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                                                              Albizia Lebbeck



Albizia lebbeck or the Siris tree grows profusely in the Punjab province of Pakistan and I have been particularly impressed with its leaves, flowers, and later the seed pods. Locally it is known as the Sharee trees and is used in traditional medicine in the subcontinent. There are a lot of these trees growing in Islamabad, the capital of Pakistan, and they are very eye-catching when they have their huge ripe pods hanging from the foliage.

The flowers, fruit, bark, leaves and roots are all used in medicine. The seeds contain crude protein, calcium, phosphorous, iron, niacin and ascorbic acid (vitamin C) and

effects have been reported when the seeds have been eaten, as long as they are eaten in moderation; too many will induce vomiting.

paste of the leaves is used to treat skin problems and to improve skin texture, making it smoother. Paste preparations from parts of the plant are applied to insect stings, wounds and bites, and it is also said to be good to promote healthy gums and teeth. It is used to treat inflammation too, and a powder from the different parts of the tree is said to purify the blood and be good for the respiratory system, and to treat allergies. The ethanol extract of the pod is effective against some forms of cancer. Parts of the tree are also used to treat eye problems, impotence and as a diuretic. However it is also thought that the seeds can cause infertility.

Saponins from the tree are used to make soap and the tannin from the bark is used in the tanning process. Bees love the nectar from the flowers, and the tree itself is a host to lac insects which leave a residue on the tree which can be collected and used in the paint and varnish industry. In this it is similar to the banyan tree.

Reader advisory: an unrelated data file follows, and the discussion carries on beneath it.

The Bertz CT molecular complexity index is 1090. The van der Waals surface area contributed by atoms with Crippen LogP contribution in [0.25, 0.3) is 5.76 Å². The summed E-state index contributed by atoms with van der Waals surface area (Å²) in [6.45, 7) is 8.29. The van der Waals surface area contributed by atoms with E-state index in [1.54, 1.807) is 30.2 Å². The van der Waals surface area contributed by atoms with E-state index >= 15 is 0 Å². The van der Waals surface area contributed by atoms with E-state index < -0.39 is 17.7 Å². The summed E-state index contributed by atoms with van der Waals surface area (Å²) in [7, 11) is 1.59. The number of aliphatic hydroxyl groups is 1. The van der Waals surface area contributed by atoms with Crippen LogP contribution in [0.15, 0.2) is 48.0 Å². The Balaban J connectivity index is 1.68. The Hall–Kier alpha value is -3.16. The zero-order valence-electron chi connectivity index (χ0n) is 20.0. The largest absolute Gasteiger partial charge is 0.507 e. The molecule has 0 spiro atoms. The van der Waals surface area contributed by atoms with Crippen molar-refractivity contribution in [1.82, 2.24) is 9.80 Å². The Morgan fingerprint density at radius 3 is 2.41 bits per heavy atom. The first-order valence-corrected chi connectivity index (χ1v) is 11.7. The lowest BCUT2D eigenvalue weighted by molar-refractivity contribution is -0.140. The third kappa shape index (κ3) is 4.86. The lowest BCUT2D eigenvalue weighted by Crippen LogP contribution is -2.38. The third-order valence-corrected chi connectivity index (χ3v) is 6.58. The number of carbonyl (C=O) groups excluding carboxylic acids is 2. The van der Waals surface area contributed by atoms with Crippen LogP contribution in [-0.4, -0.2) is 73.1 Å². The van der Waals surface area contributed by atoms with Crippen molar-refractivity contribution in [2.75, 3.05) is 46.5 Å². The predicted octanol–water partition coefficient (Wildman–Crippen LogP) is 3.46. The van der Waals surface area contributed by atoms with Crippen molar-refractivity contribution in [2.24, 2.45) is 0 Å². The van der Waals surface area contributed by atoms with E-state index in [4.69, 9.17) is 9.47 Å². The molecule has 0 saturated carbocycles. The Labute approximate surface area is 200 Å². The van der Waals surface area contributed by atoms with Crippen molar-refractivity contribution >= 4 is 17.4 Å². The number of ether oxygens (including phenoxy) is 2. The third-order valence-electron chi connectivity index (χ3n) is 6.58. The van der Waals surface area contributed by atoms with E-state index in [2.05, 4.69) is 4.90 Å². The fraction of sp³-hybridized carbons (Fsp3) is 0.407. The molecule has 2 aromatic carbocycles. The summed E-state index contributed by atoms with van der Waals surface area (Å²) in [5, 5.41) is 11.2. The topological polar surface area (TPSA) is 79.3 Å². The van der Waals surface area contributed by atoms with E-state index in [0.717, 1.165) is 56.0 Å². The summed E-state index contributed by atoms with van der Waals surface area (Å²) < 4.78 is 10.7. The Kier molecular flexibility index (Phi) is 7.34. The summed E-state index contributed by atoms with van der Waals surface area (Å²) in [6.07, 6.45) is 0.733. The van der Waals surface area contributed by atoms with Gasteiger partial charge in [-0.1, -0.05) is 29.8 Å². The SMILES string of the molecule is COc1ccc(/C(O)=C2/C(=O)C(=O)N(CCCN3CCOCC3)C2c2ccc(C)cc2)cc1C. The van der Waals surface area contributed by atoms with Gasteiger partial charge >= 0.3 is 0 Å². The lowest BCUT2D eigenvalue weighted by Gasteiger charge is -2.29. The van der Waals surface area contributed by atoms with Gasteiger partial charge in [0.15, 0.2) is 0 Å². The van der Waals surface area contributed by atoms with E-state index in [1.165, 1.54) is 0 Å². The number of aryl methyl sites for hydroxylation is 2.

medical trials have shown that Albizia lebbeck has “remarkable anti-inflammatory activity supporting the folkloric usage of this plant to treat various inflammatory diseases”

This tree is native to the Indian subcontinent, the Andaman Islands and Myanmar, and various other trees of the Albizia family also grow in other parts of the world, The Albizia chinensis tree grows in these areas and in other countries. In rainforests it can grow to heights of 100 feet, and it usually has seed pods which are 8 to 12 inches long. When the wind blows the seeds rattle in the dry pods, and this has given rise to the name, Rattle pod tree.

Plant Constituents of Albizia


cardiac glycosides





anti-allergic [anti-allergic activity thought to be provoked through an effect on the adrenals]

anti-fungal [an agent that destroys fungal conditions]

anti-inflammatory [an agent to ease inflammation]

anti-microbial [an agent that destroys microbes]

cardio-tonic [an agent that stimulates or otherwise affects the heart]

hypo-cholesterolemic [agent to lower blood cholesterol levels]

Usage of Albizia lebbeck

Medicinal Part used: Stem Bark

Lebbeck is an astringent, also used by some cultures to treat boils, cough, to treat the eye, flu, gingivitis, lung problems, pectoral problems, is used as a tonic, and is used to treat abdominal tumors.The bark is used medicinally to treat inflammation.This information was obtained via ethnobotanical records, which are a reference to how a plant is used by indigenous peoples, not verifiable, scientific or medical evaluation of the effectiveness of these claims. Albizia lebbeck is also psychoactive.[9] In ancient Tamil culture, the flowers of the lebbeck decorated as a crown were used to welcome victorious soldiers.

Albizia is commonly used for:

Allergic Conditions

reduces the release of histamines through a stabilizing effect on mast cells

mildly suppresses activity of T-lymphocytes reducing the level of allergy-inducing antibodies

Blood Conditions

high blood cholesterol

Respiratory Tract Conditions


allergic rhinitis (commonly called hay fever) is an inflammation or irritation of the mucous membranes that line the nose.

Skin Conditions

eczema (internal and external)

urticaria (nettle rash)

Albizia does not contain alkaloids.


Recommended dosage is as follows:

3-6mL/day 1:2 fluid extract (higher doses by decoction)

Drug Interactions:

Do not use Albizia without first talking to your practitioner or healthcare provider if you are taking any of the following medications:

Men suffering with low sperm count should avoid taking this herb.